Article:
Police Pictures:The Photograph as Evidence. Exh. cat. San Francisco: San Francisco Museum of Modern Art, 1997. Essays by Sandra Phillips, Mark HaworthBooth, Carol Squiers. 144 pp., ills. $24.95 paper.
Exh. schedule: San Francisco Museum of Modern Art, October 17, 1997-January 20, 1998; Grey Art Gallery and Study Center at New York University, May 19-july 18, 1998.
Snapshots:The Photography of Everyday Life, 1888 to the Present. Exh. cat. San Francisco: San Francisco Museum of Modern Art, 1998. Essay by Douglas R. Nickel. 95 pp., ills. $22.95 paper.
Exh. schedule: San Francisco Museum of Modern Art, May 22-September 8, 1998.
The vexed relationship between the nonartistic applications of photography and the aestheticizing walls of the fine arts museum has a long history by now, related to the larger question of whether photography is art at all.1 Historically, such nagging uncertainty had something to do with anxiety about whether photography could ever rise to art's high standards. But it also has had much to do with fears about the perceived fragility of high culture in modem times, its erosions and increasing marginal status in the face of the rampant image proliferation enabled to no small degree by photographic technology. An authentically mass culture, fully documented and armed with camera-this might well have sufficed to put fear in the heart of any high culture maven, or guardian of the cultural-and political-status quo.2
But of course the deed went down somewhat differently. Rather than mass culture razing the museum's walls, the museum opened its embrace to photography. Increasingly in the 1970s and 1980s, photography departments were formed in such places as the Metropolitan Museum of Art; major international exhibitions of "primitive" photography were organized; new canonical figures emerged; postmodernism gave photography new conceptual status; and photography prices skyrocketed in the art market.3 Under these conditions, it's hardly surprising that the first resistance to photography's newfound place of prestige in the museum took shape as an institutionally based argument. The medium's historically utilitarian applications were considered in opposition to the aesthetic values of originality, unique vision, and formalist abstraction that the museum sought to bestow.4 Fundamental to revisionist writing on photography was an exploration of the political/aesthetic conditions of selective enlightenment under which photographs snapped by an amateur "Kodaker" or shot by a police technician might come to occupy the walls of the museum. Were these images best understood in an "exhibitionary" context, in which the high-rent gloss conferred by the museum/frame allowed the viewer to appreciate compositional and tonal values, the eccentricity of a captured moment, the uncanny ambiguity of an image out of sequence? Or did they belong in an "archival" context, in which their roles in classifying and comparing data, and thus facilitating the relationship between the construction of knowledge and the possession of power, were never permitted to lapse out of sight?s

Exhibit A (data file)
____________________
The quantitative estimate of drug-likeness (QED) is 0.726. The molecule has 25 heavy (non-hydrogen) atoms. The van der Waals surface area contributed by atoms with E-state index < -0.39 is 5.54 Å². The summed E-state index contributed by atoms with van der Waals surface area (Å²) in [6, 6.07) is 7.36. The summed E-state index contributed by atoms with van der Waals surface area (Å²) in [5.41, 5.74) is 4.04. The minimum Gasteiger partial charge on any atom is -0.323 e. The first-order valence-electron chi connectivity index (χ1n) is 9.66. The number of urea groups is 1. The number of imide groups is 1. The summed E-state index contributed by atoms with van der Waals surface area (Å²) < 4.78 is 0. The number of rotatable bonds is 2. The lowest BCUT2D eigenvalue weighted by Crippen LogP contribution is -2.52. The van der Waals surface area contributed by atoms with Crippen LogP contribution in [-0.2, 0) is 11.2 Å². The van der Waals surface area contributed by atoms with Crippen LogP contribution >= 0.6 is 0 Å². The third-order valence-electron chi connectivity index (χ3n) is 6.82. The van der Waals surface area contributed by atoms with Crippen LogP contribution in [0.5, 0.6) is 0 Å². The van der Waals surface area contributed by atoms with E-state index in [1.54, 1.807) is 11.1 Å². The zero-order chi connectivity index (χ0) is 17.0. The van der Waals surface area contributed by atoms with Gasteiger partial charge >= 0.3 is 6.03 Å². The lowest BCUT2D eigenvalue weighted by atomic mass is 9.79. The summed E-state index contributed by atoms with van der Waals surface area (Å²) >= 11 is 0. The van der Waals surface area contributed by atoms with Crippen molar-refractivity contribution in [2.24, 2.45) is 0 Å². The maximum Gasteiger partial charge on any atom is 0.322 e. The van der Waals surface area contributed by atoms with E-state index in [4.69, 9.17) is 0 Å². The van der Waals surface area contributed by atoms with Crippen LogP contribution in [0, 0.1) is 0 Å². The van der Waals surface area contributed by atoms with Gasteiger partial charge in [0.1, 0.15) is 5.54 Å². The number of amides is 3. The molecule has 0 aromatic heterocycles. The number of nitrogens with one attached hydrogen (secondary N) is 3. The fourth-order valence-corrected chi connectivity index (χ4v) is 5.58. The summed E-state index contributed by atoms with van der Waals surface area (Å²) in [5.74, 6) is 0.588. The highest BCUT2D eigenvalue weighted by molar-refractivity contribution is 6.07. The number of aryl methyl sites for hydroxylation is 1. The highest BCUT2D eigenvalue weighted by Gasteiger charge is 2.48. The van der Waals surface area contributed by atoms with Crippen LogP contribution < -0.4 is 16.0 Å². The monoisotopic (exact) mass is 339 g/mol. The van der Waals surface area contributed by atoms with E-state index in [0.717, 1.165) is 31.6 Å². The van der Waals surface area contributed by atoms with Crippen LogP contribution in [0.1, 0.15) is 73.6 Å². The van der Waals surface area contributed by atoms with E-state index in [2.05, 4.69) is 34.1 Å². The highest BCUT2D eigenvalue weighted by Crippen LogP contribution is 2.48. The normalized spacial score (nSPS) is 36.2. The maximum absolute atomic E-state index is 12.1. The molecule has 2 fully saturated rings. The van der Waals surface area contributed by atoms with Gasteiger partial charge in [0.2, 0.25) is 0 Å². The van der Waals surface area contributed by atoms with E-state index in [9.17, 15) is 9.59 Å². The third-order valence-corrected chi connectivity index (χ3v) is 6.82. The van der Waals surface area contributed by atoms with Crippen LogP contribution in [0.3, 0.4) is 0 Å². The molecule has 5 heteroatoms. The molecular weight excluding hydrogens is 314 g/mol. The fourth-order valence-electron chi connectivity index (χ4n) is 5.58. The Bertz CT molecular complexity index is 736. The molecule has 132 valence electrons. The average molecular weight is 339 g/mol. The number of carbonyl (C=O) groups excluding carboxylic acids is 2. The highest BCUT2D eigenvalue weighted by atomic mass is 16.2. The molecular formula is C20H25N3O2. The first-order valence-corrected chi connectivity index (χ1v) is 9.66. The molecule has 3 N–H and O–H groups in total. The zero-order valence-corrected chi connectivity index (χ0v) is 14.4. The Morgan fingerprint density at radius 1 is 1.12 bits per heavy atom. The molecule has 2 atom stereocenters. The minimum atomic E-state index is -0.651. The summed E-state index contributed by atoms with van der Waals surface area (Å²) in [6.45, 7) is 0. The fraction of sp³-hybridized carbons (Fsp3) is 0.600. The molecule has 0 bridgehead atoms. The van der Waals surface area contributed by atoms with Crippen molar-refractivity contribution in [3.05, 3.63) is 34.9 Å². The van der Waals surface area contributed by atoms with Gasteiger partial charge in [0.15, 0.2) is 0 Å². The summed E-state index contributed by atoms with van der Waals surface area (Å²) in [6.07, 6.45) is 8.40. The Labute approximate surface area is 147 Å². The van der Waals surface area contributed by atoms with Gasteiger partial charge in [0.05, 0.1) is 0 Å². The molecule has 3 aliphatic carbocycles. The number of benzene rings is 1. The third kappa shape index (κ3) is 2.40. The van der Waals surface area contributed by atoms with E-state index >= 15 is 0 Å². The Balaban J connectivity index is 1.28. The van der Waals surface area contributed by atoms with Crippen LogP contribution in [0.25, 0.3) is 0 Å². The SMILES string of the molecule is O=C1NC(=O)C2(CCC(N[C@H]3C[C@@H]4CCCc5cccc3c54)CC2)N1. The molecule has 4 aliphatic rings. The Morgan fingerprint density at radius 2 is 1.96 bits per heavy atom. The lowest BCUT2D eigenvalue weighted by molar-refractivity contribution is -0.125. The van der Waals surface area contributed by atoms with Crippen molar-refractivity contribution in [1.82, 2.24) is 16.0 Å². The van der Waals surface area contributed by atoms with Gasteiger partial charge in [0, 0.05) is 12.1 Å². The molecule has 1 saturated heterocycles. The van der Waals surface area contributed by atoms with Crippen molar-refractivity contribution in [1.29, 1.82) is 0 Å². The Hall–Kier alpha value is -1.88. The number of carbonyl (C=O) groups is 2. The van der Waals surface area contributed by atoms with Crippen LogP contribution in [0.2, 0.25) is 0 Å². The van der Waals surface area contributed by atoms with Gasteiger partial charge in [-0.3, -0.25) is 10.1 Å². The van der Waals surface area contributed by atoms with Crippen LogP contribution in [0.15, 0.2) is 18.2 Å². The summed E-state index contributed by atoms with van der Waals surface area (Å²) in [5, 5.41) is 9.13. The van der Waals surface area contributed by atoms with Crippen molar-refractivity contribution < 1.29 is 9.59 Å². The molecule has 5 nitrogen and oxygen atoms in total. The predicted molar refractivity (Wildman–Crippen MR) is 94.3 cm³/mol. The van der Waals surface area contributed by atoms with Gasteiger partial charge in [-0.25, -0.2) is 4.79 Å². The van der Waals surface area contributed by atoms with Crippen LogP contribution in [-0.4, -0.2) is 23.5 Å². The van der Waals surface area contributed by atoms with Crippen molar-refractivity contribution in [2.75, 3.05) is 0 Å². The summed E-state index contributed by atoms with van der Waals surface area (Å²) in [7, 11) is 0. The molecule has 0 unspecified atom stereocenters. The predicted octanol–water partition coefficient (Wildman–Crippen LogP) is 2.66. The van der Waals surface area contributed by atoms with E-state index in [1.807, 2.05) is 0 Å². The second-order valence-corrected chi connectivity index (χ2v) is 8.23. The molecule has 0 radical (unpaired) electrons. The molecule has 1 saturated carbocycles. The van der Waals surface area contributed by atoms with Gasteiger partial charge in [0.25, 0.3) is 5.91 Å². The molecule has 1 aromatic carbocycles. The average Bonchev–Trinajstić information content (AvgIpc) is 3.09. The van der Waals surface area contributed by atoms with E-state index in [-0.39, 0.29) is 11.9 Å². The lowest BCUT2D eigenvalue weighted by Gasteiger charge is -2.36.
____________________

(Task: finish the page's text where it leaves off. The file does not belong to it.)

These powerful critiques might have scared off any save the stoutest hearts, but the museum plots its own resistances. Most recently, curators at the San Francisco Museum of Modern Art assembled two intelligent and beautifully produced exhibitions, self-conscious about revisionist interventions. Police Pictures staged an inquiry into the ways in which the creation of orderly photographic records in modernized criminal and judicial archives has been central to effectively regulating relations between deviant and compliant populations. Snapshots proposed an exploration of the modern disposition to spontaneously document individually lived lives with photographs that were slipped into (and have slipped out of the pages of the family album. The museum regards such projects as theoretically distinct but collectively ambitious parts of "a programmatic effort . …